As far as the glasses are concerned, IMAX3D uses linear polarizers, and most other systems use circular polarizers. The different types of polarizing lenses are required due to the size of the IMAX screen, and the requirement to eliminate “crosstalk,” or interference between the two distinct stereo images. The advantage of a polarized system is that the glasses are cheap, and light. You can also acquire clip-on polarizing lenses if you wear prescription glasses. Dolby3D projection uses a specialized anaglyph method, which alters certain colors per eye, and the glasses are very heavy in comparison, and do not fit well over glasses, resulting in greater viewer fatigue. Xpan-D systems, which use updating liquid crystal lenses as masks, have a noticeable flicker, are very dim, and extremely heavy. (I once had to wear a pair upside down on the bridge of my nose in India, because the eyes were flopped in the projection system — ouch!). All of these 3D projection systems are digital these days, providing a steady image.
As a film experience, Rogue One in stereo3D is almost a completely different film than its 2D counterpart. Despite the size of an IMAX screen, a Stereo3D film almost always feels as if you are watching a personal movie. Attempts to put extra depth into wide angle shots, as seems to be the norm these days for converted content, often makes large vistas feel as if you were watching them on a view master. They do not feel as if you were outside in the world of the film, as much as you would like. However, the personal relationships you develop with actors and objects are far more rewarding. It is a more immersive format, which makes the films content more subjective, and almost touchable.
Good stereo3D images actually make you feel as if the 3D was not even there, as you mind fully accepts it — unless something is wrong. In Rogue One, you can understand the space, move your eyes around, and almost feel the texture of the cloth, or closely analyze the form of the actors and hardware in front of you. For the most part the characters are beautifully sculpted, especially Jyn Erso, and K2SO. You get to know these individuals, examine their faces and understand every nuance of them. K2SO feels like it is manufactured from heavy industrial metal, not just because of the shading but because of the way we feel the three-dimensional volumes in stereo3D. Jyn is now someone we get to know in the kind of close proximity you would a friend. I only felt inconsistencies in facial sculpture for a few shots of another character in the narrative, but this is an outlier within the entire scope of the project, not worth directly flagging. You could see that the actors were mostly physically fit sculptures, not just cut-out forms with shading on them.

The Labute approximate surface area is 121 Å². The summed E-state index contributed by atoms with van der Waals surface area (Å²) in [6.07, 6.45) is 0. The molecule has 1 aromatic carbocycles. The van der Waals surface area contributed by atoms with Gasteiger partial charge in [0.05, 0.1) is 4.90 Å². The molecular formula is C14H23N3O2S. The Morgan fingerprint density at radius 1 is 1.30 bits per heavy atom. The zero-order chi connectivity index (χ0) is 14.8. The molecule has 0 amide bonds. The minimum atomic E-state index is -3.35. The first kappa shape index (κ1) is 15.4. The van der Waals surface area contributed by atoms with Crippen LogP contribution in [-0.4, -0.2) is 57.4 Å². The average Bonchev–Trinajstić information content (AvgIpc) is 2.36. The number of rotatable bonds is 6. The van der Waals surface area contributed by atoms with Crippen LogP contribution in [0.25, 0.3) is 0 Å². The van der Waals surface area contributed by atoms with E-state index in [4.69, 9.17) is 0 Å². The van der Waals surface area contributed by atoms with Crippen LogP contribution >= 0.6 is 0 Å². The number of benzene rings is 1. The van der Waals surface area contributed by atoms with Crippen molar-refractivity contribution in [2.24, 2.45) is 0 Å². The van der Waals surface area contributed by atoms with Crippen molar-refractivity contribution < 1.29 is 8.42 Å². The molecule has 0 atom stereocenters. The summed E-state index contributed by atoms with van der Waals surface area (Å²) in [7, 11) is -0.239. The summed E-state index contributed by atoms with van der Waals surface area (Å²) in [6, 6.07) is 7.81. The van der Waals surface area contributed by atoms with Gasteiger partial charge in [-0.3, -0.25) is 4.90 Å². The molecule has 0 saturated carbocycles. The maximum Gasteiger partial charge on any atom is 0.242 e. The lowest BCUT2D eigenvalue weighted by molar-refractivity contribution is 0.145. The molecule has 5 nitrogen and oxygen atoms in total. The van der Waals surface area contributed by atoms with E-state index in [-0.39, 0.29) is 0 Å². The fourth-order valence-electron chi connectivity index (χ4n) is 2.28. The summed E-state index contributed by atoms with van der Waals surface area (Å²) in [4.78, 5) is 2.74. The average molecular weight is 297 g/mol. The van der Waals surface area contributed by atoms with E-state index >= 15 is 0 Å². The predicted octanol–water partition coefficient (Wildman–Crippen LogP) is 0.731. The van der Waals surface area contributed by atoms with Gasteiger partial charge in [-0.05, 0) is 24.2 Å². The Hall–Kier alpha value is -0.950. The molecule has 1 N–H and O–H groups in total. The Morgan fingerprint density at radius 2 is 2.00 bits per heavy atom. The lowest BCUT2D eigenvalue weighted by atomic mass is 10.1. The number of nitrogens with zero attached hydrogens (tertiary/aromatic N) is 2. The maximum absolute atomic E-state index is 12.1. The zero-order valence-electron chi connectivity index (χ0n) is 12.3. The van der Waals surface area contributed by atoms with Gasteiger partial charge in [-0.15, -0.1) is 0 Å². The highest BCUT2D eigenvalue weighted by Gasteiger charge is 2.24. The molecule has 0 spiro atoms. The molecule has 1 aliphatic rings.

The trailer shot of the star destroyer coming out of the shadow of the Death Star assembly is truly stunning in 3-D. It is actually stunning in all formats, but the amount of 3D displacement — which is far more than you would see in real life — provides the same sense you get standing in front of an actual Star Wars miniature. The resurrected digital actors actually have more impact in stereo3D than in 2D. Although the movement is occasionally stilted at the lips — which is a challenge of animation — seeing it in 3D made me appreciate the characters much more and accept them in their role in the film more than in the 2D. I believe this phenomenon may be similar to the reasons high frame rate imagery is seemingly higher resolution, when it is only more information. Since we have a stereo image, we get twice as much information about the forms, and that increases the inherent resolution of the 3D objects, even when converted to stereo. Although they are clearly digital, as Peter Cushing has passed on, the dramatic impact of their characters is enhanced in stereo3D.
In many ways the stereo3D enhances perception of things which literally flew by in the standard 2D screening. Of particular note is the shield gate guarding the planet, which emphasizes details that are easily missed in the 2D version. Stormtroopers walking along catwalks, characters inside of windows, all of the little bits and pieces of Star Destroyers tumbling through space — as well as the dangerous drop inside the records vault. The environments feel dimensional and real. The jungle, grass and rock detail in this film are fantastic, and those are traditionally some of the most difficult for stereo conversion artists. Every detail of those was so beautifully sculpted in this movie, that you could literally feel them with your mind. You understood what they were made of, how they felt to your fingers if you were to touch them. They provide more visual movement to the frame because somebody took time to do them with love (and presumably little sleep). That is very good use of 3D depth sculpture, and I applaud it.